It’s too soon to be sure, but it seems as if the media coverage of Ukraine has turned a corner in the last week. The warnings of an imminent Russian invasion have become less strident, and there are signs of a dawning recognition that full-scale war is in no-one’s interest and is therefore unlikely to happen.
French president Emmanuel Macron has visited Vladimir Putin in Moscow to present the case for a diplomatic settlement. The initial reports are not particularly encouraging, but I remain of the view that, as I said last time, “Eventually Putin will have to take whatever he can get and present it to his people as a victory.”
It’s worth considering, however, the possibility of an outcome that is somewhere between a peaceful agreement and a serious invasion. Putin may have in mind to use his military buildup for a limited incursion in the Donbas, in the far east of Ukraine, where Russian-backed separatists have held parts of Donetsk and Luhansk provinces since 2014. Not surprisingly, much of the commentary on Macron’s mission has centred on the Donbas question.
There’s a long-standing plan for peace in the Donbas, in the shape of the Minsk agreements of 2014-15. Basically the idea is that Ukraine would grant a comprehensive autonomy to the two provinces, and Russia in return would recognise Ukraine’s territorial integrity* and withdraw behind its frontiers.
The agreements stopped most of the fighting, but otherwise they have never been implemented. That’s partly because neither side trusts the other to keep its side of the bargain. But it’s also because both see advantages in just keeping the conflict going rather than make the concessions that they’ve promised.
The Ukrainian government doesn’t want to concede any meaningful autonomy; it fears that that would just entrench the separatists as a fifth column that Russia could use in the future. And Russia doesn’t want to give up the leverage that the current occupation gives it – autonomy for the Russian-speakers within a united democratic Ukraine doesn’t hold any real attraction for Putin.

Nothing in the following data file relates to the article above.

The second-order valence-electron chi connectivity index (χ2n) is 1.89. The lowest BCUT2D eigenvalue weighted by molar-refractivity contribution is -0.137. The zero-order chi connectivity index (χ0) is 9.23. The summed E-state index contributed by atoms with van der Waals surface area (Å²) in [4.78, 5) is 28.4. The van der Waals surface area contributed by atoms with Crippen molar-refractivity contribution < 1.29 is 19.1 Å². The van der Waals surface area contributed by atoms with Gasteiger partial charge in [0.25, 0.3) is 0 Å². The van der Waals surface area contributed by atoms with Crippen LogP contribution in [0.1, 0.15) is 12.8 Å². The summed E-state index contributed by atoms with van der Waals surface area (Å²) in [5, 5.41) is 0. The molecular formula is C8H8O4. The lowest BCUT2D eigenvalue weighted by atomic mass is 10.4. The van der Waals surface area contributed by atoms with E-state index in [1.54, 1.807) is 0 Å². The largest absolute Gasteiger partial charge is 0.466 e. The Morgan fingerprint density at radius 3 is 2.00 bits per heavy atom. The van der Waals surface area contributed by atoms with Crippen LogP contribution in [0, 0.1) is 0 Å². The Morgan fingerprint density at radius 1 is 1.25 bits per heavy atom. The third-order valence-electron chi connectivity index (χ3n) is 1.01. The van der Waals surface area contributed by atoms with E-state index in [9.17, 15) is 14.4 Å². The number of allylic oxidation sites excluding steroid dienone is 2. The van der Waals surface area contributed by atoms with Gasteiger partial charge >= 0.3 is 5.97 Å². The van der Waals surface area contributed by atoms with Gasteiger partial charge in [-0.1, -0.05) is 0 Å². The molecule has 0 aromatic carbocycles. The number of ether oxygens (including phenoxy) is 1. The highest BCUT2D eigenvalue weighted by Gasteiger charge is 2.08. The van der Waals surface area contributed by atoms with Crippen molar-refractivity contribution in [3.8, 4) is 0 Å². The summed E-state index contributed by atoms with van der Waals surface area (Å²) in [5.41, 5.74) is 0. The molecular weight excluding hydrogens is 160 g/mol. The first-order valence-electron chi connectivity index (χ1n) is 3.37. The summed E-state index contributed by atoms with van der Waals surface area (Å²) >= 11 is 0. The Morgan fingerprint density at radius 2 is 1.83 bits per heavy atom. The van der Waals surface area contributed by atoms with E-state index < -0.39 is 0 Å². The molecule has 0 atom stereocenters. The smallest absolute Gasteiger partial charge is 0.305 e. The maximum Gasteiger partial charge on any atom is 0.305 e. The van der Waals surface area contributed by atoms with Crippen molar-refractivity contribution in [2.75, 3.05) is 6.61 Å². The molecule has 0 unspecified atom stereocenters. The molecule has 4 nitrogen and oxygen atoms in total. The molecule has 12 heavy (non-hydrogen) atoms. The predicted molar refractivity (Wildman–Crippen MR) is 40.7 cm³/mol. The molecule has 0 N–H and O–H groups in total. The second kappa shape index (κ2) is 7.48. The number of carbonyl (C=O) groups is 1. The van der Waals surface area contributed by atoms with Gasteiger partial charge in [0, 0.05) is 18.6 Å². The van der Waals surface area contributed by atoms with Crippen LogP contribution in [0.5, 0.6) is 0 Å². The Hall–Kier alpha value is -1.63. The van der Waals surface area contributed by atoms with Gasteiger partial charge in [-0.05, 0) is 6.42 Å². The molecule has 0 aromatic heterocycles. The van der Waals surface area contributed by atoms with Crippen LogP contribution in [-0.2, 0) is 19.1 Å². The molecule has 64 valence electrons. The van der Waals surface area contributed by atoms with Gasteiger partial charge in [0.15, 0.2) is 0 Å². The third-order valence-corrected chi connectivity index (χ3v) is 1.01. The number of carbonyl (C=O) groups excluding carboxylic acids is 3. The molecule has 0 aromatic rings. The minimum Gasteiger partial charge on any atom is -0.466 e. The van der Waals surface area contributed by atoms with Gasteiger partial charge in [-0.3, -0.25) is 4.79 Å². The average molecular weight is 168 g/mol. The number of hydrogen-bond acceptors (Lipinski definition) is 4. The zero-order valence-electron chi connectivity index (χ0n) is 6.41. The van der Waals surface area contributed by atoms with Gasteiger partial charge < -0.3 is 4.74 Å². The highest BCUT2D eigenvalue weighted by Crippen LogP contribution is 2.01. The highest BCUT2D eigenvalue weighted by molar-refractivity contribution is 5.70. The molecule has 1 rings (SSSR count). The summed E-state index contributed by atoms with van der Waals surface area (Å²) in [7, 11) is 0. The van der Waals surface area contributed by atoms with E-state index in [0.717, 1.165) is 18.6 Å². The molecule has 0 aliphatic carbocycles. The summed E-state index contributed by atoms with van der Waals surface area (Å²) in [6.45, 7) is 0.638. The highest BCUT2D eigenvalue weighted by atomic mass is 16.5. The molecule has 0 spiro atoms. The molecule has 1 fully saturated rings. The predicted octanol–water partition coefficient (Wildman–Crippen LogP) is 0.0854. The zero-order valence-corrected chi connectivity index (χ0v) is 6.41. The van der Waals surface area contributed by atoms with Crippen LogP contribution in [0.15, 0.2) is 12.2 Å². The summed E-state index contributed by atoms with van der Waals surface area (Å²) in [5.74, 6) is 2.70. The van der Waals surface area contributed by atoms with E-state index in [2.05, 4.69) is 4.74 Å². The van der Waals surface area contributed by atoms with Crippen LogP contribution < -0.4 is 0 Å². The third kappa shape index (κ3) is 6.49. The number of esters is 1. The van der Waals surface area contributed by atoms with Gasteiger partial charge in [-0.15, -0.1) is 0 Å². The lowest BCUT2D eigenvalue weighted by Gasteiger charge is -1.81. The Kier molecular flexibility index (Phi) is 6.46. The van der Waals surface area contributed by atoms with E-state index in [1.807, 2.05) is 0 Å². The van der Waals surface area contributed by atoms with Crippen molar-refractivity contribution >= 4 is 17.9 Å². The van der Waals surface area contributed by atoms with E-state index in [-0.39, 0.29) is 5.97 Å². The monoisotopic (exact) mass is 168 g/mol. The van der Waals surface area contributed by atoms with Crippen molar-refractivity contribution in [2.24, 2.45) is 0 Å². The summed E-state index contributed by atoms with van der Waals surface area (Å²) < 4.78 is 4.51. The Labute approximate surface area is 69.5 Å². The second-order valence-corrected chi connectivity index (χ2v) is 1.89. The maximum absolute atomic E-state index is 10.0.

And although the Donbas was once an economic powerhouse, that was before eight years of civil war. If peace is ever restored there, whichever side ends up in control is going to be stuck with a massive reconstruction task in addition to a substantially disaffected population. That’s why several commentaries on the diplomatic tug-of-war have included the line, “the loser gets Donbas.”
While a full-scale invasion of Ukraine would present enormous problems, an operation to secure some more territorial elbow room for Donetsk and Luhansk – most probably including the city of Mariupol, Donetsk’s natural outlet to the sea – would be much more manageable. It would be analogous to the 2008 war with Georgia, in which Russia safeguarded the “independence” of that country’s breakaway provinces, Abkhazia and South Ossetia.
But the analogy quickly breaks down. For one thing, the Georgians started the fighting by attacking South Ossetia: Ukraine is unlikely to be so foolish. More importantly, the people of Abkhazia and South Ossetia clearly didn’t want to be part of Georgia. Self-determination worked in Russia’s favor, and it also provided a natural stop line; Russia could credibly maintain that it had no territorial ambitions against Georgia proper.
Those same factors made the Crimea annexation work as a limited venture, but they don’t apply in the Donbas. Russia has the ability to annex the two provinces if it wants to, but the costs would seem to greatly outweigh the benefits: not least, the cost of poisoning any future relationship with Ukraine, which would always be wondering how much further Russian ambitions might extend. (Just as Bismarck poisoned his relationship with France by the annexation of Alsace-Lorraine.)
The optimal future for the Donbas lies with the implementation of some version of the Minsk agreements. It’s possible that a new agreement to that effect will be the outcome of the present crisis, but the same obstacles that have prevented implementation so far will still be there, and it seems unlikely that they will be overcome unless the international community is willing to apply serious pressure.
Fundamentally, the Russian and Ukrainian governments both regard the Donbas as a side issue. For both, the main game is the nature of their bilateral relationship. Ukraine wants to be secure in its independence; Russia wants a friendly and neutral Ukraine, preferably one that doesn’t offer the Russian population the example of a successful westernised democracy.
* Except for Crimea, which everyone knows is never coming back – although no-one is allowed to admit that. But it may possibly feature at some point as a counter in a diplomatic settlement.